The plot evolves from Sebastian and Marla’s failing marriage and boring lives. Specifically, Marla is horny. Marla misses being laid in a way that brings back nostalgic memories of grade school. Marla misses her old bedroom playmate Tyler Durden, Sebastian’s unstable anarchist alternate personality.
For those who haven’t read the previous book or seen the film, Tyler Durden blew up buildings, corrupted police officers, founded an anarchist group and tried to tear down society as we know it. So what does Marla do? Does she start sleeping around, pick up a few sex toys, give role playing the ole college try or hell, get really crazy and try therapy with her husband? No of course not. Marla replaces Sebastian’s medication with aspirin so Tyler can emerge and give her the lay she so desperately desires.
During Sebastian’s therapy sessions his psychiatrist employs hypnosis to cover Tyler’s emergence and leave Sebastian none the wiser. Tyler doesn’t waste any time with his new freedom and gets to work transforming Project Mayhem into Rize or Die – a paramilitary organization bent on tearing society down and rebuilding it in Tyler’s image.
From here the plot is difficult to follow, lacks cohesion and is poorly constructed. Palahniuk is all over the place and never captures any sense of flow once Tyler emerges. I felt like I was continually being distracted by ridiculous moment after ridiculous moment, to hide the lack of quality. This story is a jumble of independent events that more often than not seem to have no correlation between one another.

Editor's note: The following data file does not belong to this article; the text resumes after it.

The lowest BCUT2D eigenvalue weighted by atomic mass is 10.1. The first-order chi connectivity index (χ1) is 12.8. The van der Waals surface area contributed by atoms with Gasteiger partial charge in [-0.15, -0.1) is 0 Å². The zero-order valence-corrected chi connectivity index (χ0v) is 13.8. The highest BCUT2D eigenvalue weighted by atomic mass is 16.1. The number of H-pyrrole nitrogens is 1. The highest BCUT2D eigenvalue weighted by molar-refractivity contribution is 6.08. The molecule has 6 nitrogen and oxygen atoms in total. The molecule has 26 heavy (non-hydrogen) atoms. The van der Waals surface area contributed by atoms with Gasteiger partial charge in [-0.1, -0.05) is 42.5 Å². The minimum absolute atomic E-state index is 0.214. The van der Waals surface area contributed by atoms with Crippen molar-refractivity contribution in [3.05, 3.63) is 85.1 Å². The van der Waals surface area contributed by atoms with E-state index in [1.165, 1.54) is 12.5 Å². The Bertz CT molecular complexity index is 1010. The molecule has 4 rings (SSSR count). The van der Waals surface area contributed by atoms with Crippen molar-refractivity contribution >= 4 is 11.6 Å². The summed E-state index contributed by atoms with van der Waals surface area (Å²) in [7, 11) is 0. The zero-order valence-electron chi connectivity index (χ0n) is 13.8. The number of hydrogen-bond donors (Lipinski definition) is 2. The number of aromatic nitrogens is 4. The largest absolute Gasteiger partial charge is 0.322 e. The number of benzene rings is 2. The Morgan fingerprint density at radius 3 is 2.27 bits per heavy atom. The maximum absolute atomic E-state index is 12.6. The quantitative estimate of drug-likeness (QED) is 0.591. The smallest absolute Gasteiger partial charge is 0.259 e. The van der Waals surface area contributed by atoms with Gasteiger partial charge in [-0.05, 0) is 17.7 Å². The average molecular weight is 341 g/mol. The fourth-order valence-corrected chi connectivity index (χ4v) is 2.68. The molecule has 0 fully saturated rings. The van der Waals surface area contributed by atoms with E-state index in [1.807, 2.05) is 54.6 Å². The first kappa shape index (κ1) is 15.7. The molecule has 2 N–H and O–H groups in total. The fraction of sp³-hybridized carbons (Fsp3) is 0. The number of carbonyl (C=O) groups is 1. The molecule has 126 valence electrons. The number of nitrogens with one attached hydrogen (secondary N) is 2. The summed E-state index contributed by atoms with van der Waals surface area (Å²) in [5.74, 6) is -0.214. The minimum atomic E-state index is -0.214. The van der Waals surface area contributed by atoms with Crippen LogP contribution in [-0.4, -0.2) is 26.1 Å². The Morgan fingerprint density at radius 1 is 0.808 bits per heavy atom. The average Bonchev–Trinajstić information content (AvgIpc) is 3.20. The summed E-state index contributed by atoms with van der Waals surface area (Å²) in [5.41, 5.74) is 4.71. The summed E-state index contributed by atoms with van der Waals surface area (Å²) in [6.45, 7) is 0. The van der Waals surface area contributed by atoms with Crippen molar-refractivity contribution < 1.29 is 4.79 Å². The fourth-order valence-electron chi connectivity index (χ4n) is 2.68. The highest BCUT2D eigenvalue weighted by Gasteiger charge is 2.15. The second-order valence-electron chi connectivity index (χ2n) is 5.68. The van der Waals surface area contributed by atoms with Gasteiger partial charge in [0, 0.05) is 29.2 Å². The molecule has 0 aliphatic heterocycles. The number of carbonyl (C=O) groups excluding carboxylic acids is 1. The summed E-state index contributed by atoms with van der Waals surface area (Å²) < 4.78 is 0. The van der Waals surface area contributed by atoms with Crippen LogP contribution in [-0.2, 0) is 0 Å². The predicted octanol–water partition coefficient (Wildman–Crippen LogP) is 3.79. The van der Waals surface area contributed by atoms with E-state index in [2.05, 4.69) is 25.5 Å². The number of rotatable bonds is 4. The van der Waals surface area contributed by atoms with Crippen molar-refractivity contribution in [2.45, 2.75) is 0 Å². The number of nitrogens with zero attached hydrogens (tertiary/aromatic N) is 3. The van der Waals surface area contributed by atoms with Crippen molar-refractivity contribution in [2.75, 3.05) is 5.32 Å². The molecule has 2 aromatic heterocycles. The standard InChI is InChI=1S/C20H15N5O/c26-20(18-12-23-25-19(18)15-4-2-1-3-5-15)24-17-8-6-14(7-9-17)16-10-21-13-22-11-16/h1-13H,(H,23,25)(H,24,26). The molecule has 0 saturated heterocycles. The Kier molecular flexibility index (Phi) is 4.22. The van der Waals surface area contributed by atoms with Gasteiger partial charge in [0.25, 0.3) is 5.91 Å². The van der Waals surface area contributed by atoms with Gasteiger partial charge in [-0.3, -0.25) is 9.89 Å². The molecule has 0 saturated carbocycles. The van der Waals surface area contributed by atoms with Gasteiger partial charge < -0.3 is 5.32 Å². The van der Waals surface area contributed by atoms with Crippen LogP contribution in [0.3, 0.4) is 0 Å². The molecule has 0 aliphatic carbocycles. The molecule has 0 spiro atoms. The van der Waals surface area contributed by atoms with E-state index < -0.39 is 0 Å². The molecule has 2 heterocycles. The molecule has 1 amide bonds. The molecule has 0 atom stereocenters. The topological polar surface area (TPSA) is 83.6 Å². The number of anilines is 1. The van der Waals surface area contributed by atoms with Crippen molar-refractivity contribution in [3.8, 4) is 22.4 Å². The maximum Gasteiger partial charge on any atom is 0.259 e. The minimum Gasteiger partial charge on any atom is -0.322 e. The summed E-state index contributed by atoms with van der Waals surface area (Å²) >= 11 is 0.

As one would expect there’s fan service to the first film/book but it’s so utterly ridiculous that I couldn’t even enjoy it. Everyone loved the projects from the first film/book: defacing property, ruining all the movies in a video store, stealing human fat. Well in FC2 we get projects too but this time they serve no purpose beyond filling space. Oh and who doesn’t remember the lovable, man-boob afflicted Robert Paulson? Good news! He’s back as a zombie you summon from the grave by chanting his name (seriously).
Amid this whirlwind of a dead-end plot points, confused dialogue and pandering fan service, Palahniuk decided to throw a hail mary and write himself into the story. Breaking the fourth wall is difficult but when executed properly, the results make for great entertainment–The Dark Tower, Ferris Bueller’s Day Off and of course Deadpool are prime examples. Shockingly enough Fight Club 2 is not an example of breaking the fourth wall being executed well. We have characters calling Palahniuk for plot advancement, visiting him in person, and for a grand finale he meets a crowd of fans to acknowledge the ending sucks. That’s right, the author acknowledging his own story sucks before you’ve even finished reading it.
While I realize writing a graphic novel is a new medium, at it’s core it’s still writing–something Palahniuk has been doing for a very long time. I was worried that this book would tarnish Fight Club for me like many other sequels have done to their originals. Thankfully that didn’t happen. After reading a such poorly written story by an experienced and accomplished author I enjoy, I’m just mad I wasted my time.